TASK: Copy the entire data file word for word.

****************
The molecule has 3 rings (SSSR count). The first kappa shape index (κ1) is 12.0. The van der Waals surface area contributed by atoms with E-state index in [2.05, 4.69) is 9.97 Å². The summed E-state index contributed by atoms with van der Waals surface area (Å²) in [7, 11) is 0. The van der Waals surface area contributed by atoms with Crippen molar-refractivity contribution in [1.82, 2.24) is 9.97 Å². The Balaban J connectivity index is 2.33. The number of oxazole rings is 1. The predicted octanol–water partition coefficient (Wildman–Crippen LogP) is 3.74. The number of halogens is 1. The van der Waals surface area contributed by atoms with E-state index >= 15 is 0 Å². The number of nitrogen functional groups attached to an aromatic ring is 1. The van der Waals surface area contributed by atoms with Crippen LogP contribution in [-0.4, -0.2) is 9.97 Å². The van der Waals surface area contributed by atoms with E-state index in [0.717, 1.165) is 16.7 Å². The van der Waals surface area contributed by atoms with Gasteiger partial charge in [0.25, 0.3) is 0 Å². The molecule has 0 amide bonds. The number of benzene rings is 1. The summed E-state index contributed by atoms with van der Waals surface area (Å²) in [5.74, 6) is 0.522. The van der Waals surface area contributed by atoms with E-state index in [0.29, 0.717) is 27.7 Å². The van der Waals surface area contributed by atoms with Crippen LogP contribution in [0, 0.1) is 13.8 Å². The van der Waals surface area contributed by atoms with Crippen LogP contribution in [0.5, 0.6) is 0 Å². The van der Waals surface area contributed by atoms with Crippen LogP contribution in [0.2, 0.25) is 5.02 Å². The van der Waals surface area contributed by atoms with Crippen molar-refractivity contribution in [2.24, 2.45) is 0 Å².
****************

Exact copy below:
The molecule has 3 rings (SSSR count). The first kappa shape index (κ1) is 12.0. The van der Waals surface area contributed by atoms with E-state index in [2.05, 4.69) is 9.97 Å². The summed E-state index contributed by atoms with van der Waals surface area (Å²) in [7, 11) is 0. The van der Waals surface area contributed by atoms with Crippen molar-refractivity contribution in [1.82, 2.24) is 9.97 Å². The Balaban J connectivity index is 2.33. The number of oxazole rings is 1. The predicted octanol–water partition coefficient (Wildman–Crippen LogP) is 3.74. The number of halogens is 1. The van der Waals surface area contributed by atoms with E-state index >= 15 is 0 Å². The number of nitrogen functional groups attached to an aromatic ring is 1. The van der Waals surface area contributed by atoms with Crippen LogP contribution in [-0.4, -0.2) is 9.97 Å². The van der Waals surface area contributed by atoms with E-state index in [0.717, 1.165) is 16.7 Å². The van der Waals surface area contributed by atoms with Gasteiger partial charge in [0.25, 0.3) is 0 Å². The molecule has 0 amide bonds. The number of benzene rings is 1. The summed E-state index contributed by atoms with van der Waals surface area (Å²) in [5.74, 6) is 0.522. The van der Waals surface area contributed by atoms with E-state index in [0.29, 0.717) is 27.7 Å². The van der Waals surface area contributed by atoms with Crippen LogP contribution in [0, 0.1) is 13.8 Å². The van der Waals surface area contributed by atoms with Crippen LogP contribution in [0.5, 0.6) is 0 Å². The van der Waals surface area contributed by atoms with Crippen LogP contribution in [0.2, 0.25) is 5.02 Å². The van der Waals surface area contributed by atoms with Crippen molar-refractivity contribution in [2.24, 2.45) is 0 Å².